As we continue to deal with work and school challenges associated with COVID-19, we must ask ourselves what it means to be productive working and studying from home. This presentation provided a number of tips and tricks to help you use your time intentionally, redefine productivity and work happier. Here are a few to try:

  • Mono-tasking: If possible, try to stick to doing one task at a time. One way to do this is to set a timer for 25 minutes. Turn off your notifications and focus on the task at hand until the timer ends. When the timer goes off, take an intentional break. Get up from your workstation, grab a drink or do a quick stretch before returning to your work.
  • Do not disturb. If you feel inundated with emails, IMs, texts or social notifications, take a break from the noise. If possible, be clear with others about when you will be available to respond. This can be as simple as including a line in your email signature or letting friends know that you’ll be unavailable during class time. Dedicate time to turn off notifications and spend time doing the things you need or want to do distraction-free.
  • Time diary: Keep track of your time and evaluate how you spend your time throughout the day or week. You can use a pen and paper, Excel or a time management app to track your time. Once you have a record of your time, dig deeper. Where are you spending your time? Why are you spending more time on some areas than others? Are you spending time on things because you enjoy them or because they’re difficult? Explore where your time goes and why to help ensure you’re focusing on the right tasks.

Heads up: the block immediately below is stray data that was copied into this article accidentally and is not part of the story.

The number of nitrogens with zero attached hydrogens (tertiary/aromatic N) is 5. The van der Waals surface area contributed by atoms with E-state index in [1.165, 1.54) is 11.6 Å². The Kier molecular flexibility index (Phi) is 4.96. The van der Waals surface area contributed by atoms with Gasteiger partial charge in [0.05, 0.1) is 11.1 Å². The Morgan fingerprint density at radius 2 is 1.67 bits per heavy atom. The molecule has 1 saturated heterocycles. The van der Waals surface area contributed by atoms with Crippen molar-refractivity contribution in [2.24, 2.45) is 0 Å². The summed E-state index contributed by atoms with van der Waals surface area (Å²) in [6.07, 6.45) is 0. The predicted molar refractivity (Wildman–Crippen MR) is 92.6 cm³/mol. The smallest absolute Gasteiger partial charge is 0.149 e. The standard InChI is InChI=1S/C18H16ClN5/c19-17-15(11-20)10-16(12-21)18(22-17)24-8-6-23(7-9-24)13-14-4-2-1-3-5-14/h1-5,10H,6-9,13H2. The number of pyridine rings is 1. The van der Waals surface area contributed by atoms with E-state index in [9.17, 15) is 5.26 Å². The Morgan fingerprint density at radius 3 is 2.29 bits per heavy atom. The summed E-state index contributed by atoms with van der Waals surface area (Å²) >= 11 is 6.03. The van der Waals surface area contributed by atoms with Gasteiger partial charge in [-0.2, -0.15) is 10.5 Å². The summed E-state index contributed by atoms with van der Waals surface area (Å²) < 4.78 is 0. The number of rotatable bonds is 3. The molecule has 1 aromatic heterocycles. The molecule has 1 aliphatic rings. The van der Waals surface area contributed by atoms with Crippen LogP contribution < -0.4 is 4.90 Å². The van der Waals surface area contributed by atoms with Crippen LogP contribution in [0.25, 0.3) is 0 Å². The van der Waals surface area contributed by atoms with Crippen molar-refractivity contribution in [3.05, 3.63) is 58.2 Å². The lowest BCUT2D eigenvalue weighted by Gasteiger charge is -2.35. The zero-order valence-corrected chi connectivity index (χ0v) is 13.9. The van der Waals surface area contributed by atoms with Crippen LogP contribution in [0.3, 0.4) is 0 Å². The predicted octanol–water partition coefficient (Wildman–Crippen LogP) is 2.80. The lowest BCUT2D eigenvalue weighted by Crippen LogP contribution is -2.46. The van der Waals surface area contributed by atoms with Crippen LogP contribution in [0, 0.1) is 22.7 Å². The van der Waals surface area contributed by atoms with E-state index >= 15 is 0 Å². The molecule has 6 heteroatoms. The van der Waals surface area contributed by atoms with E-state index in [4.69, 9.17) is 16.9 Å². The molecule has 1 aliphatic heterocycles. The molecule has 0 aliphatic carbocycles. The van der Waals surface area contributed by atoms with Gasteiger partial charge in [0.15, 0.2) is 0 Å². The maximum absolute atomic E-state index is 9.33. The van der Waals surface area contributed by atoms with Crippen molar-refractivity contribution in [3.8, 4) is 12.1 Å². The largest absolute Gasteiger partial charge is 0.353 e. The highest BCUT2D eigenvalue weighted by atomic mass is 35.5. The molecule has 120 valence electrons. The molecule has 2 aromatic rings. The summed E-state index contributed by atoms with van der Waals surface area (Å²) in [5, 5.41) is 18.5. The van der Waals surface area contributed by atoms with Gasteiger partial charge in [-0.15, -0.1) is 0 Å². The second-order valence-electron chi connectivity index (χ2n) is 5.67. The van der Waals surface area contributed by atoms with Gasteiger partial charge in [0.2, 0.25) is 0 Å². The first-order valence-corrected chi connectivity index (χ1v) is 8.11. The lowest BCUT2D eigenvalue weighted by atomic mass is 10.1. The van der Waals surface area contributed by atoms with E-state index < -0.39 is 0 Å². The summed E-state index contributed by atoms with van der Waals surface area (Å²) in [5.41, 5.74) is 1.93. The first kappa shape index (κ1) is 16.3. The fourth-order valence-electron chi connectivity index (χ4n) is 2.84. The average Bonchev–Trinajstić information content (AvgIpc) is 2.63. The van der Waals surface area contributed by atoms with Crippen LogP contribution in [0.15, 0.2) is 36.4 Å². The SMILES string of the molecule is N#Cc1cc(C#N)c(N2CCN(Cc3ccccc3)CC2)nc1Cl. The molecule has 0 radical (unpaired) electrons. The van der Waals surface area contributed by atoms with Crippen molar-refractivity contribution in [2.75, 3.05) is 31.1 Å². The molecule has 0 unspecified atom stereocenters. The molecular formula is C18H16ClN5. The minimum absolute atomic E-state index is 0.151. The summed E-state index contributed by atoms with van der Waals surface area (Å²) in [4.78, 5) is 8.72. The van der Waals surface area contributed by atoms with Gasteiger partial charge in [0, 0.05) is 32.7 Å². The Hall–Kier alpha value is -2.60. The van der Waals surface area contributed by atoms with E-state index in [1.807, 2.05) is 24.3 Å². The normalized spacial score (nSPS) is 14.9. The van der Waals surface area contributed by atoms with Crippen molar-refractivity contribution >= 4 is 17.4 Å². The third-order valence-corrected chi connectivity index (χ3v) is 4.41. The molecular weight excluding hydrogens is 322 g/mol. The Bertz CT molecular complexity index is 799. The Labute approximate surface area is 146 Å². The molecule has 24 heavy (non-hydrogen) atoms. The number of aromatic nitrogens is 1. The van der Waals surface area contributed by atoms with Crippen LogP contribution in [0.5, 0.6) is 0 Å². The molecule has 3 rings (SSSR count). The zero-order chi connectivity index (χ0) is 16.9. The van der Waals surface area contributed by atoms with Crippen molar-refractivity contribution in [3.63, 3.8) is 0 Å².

• Accountability groups: Creating accountability groups with your friends, classmates or coworkers is a great way to stay connected and reflect on where your time is going. Talk through what worked, what didn’t and what you learned from how you spend your time.  This is a great exercise to use when you’ve had a particularly hectic day.

Upcoming presentations

There are two days left in the Health and Wellness Summit! You can still register online to access the presentations. Here are a few to check out:

Wednesday, Oct. 7

  • Rethinking Resilience for People of Color: The Strength of Survival | 10-10:50 a.m.
  • I've Got Friends in Role Places: Community Building Through Storytelling and Math | 11-11:50 a.m.
  • Cultivating Compassion and Connection | 12-12:50 p.m.
  • Vocal Empowerment for Wellness | 2-2:50 p.m.
  • Health and Wellness Expo | 3-5 p.m.

Thursday, Oct. 8

  • Keynote: Tools for Resiliency and De-stressing in the Moment with HeartMath | 9-9:50 a.m.
  • The Science of Wellness and Stress Resiliency | 10-10:50 a.m.
  • Tips for Online & Remote Learning | 11-11:50 a.m.
  • Mindfulness and Art: Embodied Awareness Through Art Making | 12-12:50 p.m.
  • De-Escalating Conflict in 2020 | 2-2:50 p.m.
  • Health and Wellness Expo | 3-5 p.m.

View the full schedule